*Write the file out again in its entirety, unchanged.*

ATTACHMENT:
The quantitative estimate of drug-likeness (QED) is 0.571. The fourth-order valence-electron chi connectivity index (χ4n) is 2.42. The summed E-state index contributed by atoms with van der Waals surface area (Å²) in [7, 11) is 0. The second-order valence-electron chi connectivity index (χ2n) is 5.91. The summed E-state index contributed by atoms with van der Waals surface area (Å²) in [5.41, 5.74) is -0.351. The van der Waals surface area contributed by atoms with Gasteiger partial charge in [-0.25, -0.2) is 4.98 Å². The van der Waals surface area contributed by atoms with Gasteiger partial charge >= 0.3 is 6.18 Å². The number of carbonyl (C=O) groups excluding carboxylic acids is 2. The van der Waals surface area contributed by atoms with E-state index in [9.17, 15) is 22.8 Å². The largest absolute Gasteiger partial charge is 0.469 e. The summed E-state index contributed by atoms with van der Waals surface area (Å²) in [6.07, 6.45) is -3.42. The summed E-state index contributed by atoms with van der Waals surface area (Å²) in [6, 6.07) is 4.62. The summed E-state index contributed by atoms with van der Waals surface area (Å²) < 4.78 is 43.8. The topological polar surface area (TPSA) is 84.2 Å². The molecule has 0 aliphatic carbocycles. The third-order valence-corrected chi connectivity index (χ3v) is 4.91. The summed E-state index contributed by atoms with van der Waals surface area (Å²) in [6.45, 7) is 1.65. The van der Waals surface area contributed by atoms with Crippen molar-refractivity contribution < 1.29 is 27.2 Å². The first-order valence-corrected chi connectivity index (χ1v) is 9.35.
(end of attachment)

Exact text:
The quantitative estimate of drug-likeness (QED) is 0.571. The fourth-order valence-electron chi connectivity index (χ4n) is 2.42. The summed E-state index contributed by atoms with van der Waals surface area (Å²) in [7, 11) is 0. The second-order valence-electron chi connectivity index (χ2n) is 5.91. The summed E-state index contributed by atoms with van der Waals surface area (Å²) in [5.41, 5.74) is -0.351. The van der Waals surface area contributed by atoms with Gasteiger partial charge in [-0.25, -0.2) is 4.98 Å². The van der Waals surface area contributed by atoms with Gasteiger partial charge >= 0.3 is 6.18 Å². The number of carbonyl (C=O) groups excluding carboxylic acids is 2. The van der Waals surface area contributed by atoms with E-state index in [9.17, 15) is 22.8 Å². The largest absolute Gasteiger partial charge is 0.469 e. The summed E-state index contributed by atoms with van der Waals surface area (Å²) in [6.07, 6.45) is -3.42. The summed E-state index contributed by atoms with van der Waals surface area (Å²) in [6, 6.07) is 4.62. The summed E-state index contributed by atoms with van der Waals surface area (Å²) < 4.78 is 43.8. The topological polar surface area (TPSA) is 84.2 Å². The molecule has 0 aliphatic carbocycles. The third-order valence-corrected chi connectivity index (χ3v) is 4.91. The summed E-state index contributed by atoms with van der Waals surface area (Å²) in [6.45, 7) is 1.65. The van der Waals surface area contributed by atoms with Crippen molar-refractivity contribution < 1.29 is 27.2 Å². The first-order valence-corrected chi connectivity index (χ1v) is 9.35.